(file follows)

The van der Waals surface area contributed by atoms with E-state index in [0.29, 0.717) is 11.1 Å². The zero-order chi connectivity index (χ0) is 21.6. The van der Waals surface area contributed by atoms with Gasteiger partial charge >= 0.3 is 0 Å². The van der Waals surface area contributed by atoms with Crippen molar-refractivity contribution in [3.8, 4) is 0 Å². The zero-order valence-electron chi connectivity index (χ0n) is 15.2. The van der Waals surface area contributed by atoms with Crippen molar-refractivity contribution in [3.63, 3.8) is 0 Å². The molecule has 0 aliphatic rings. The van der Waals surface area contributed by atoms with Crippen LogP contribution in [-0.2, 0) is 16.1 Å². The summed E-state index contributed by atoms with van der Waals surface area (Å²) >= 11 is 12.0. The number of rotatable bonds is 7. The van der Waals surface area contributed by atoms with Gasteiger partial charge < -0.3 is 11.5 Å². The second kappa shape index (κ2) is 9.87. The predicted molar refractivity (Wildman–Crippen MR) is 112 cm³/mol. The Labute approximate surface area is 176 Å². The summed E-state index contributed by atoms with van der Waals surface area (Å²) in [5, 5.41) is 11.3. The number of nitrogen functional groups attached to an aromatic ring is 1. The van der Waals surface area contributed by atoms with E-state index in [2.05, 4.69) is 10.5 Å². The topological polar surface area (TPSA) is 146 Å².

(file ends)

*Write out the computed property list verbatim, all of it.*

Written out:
The van der Waals surface area contributed by atoms with E-state index in [0.29, 0.717) is 11.1 Å². The zero-order chi connectivity index (χ0) is 21.6. The van der Waals surface area contributed by atoms with Gasteiger partial charge >= 0.3 is 0 Å². The van der Waals surface area contributed by atoms with Crippen molar-refractivity contribution in [3.8, 4) is 0 Å². The zero-order valence-electron chi connectivity index (χ0n) is 15.2. The van der Waals surface area contributed by atoms with Crippen molar-refractivity contribution in [3.63, 3.8) is 0 Å². The molecule has 0 aliphatic rings. The van der Waals surface area contributed by atoms with Crippen LogP contribution in [-0.2, 0) is 16.1 Å². The summed E-state index contributed by atoms with van der Waals surface area (Å²) >= 11 is 12.0. The number of rotatable bonds is 7. The van der Waals surface area contributed by atoms with Gasteiger partial charge < -0.3 is 11.5 Å². The second kappa shape index (κ2) is 9.87. The predicted molar refractivity (Wildman–Crippen MR) is 112 cm³/mol. The Labute approximate surface area is 176 Å². The summed E-state index contributed by atoms with van der Waals surface area (Å²) in [5, 5.41) is 11.3. The number of nitrogen functional groups attached to an aromatic ring is 1. The van der Waals surface area contributed by atoms with E-state index in [2.05, 4.69) is 10.5 Å². The topological polar surface area (TPSA) is 146 Å².